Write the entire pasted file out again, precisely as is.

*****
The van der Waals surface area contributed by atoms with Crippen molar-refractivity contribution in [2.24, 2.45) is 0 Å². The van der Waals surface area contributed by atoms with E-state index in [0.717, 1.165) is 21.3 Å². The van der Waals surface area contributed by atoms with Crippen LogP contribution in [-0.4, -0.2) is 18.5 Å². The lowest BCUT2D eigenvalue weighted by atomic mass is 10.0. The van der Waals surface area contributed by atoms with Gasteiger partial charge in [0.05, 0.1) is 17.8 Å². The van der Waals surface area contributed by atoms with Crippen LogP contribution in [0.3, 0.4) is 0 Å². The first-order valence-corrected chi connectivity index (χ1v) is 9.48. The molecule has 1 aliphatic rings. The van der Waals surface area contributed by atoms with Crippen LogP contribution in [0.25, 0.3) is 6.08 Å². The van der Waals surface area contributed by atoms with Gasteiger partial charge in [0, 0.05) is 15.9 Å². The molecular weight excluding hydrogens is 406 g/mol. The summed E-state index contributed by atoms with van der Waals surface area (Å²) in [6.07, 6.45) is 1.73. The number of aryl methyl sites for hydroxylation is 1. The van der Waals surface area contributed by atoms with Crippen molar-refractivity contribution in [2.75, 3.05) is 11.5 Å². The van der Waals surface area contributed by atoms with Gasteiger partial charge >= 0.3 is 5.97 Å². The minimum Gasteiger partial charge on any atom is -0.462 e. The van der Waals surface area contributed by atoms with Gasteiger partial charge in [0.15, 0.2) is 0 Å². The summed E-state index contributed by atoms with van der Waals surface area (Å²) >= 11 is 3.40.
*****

The van der Waals surface area contributed by atoms with Crippen molar-refractivity contribution in [2.24, 2.45) is 0 Å². The van der Waals surface area contributed by atoms with E-state index in [0.717, 1.165) is 21.3 Å². The van der Waals surface area contributed by atoms with Crippen LogP contribution in [-0.4, -0.2) is 18.5 Å². The lowest BCUT2D eigenvalue weighted by atomic mass is 10.0. The van der Waals surface area contributed by atoms with Gasteiger partial charge in [0.05, 0.1) is 17.8 Å². The van der Waals surface area contributed by atoms with Crippen LogP contribution in [0.3, 0.4) is 0 Å². The first-order valence-corrected chi connectivity index (χ1v) is 9.48. The molecule has 1 aliphatic rings. The van der Waals surface area contributed by atoms with Crippen LogP contribution in [0.25, 0.3) is 6.08 Å². The van der Waals surface area contributed by atoms with Gasteiger partial charge in [0, 0.05) is 15.9 Å². The molecular weight excluding hydrogens is 406 g/mol. The summed E-state index contributed by atoms with van der Waals surface area (Å²) in [6.07, 6.45) is 1.73. The number of aryl methyl sites for hydroxylation is 1. The van der Waals surface area contributed by atoms with Crippen molar-refractivity contribution in [2.75, 3.05) is 11.5 Å². The van der Waals surface area contributed by atoms with Gasteiger partial charge >= 0.3 is 5.97 Å². The minimum Gasteiger partial charge on any atom is -0.462 e. The van der Waals surface area contributed by atoms with Gasteiger partial charge in [0.15, 0.2) is 0 Å². The summed E-state index contributed by atoms with van der Waals surface area (Å²) >= 11 is 3.40.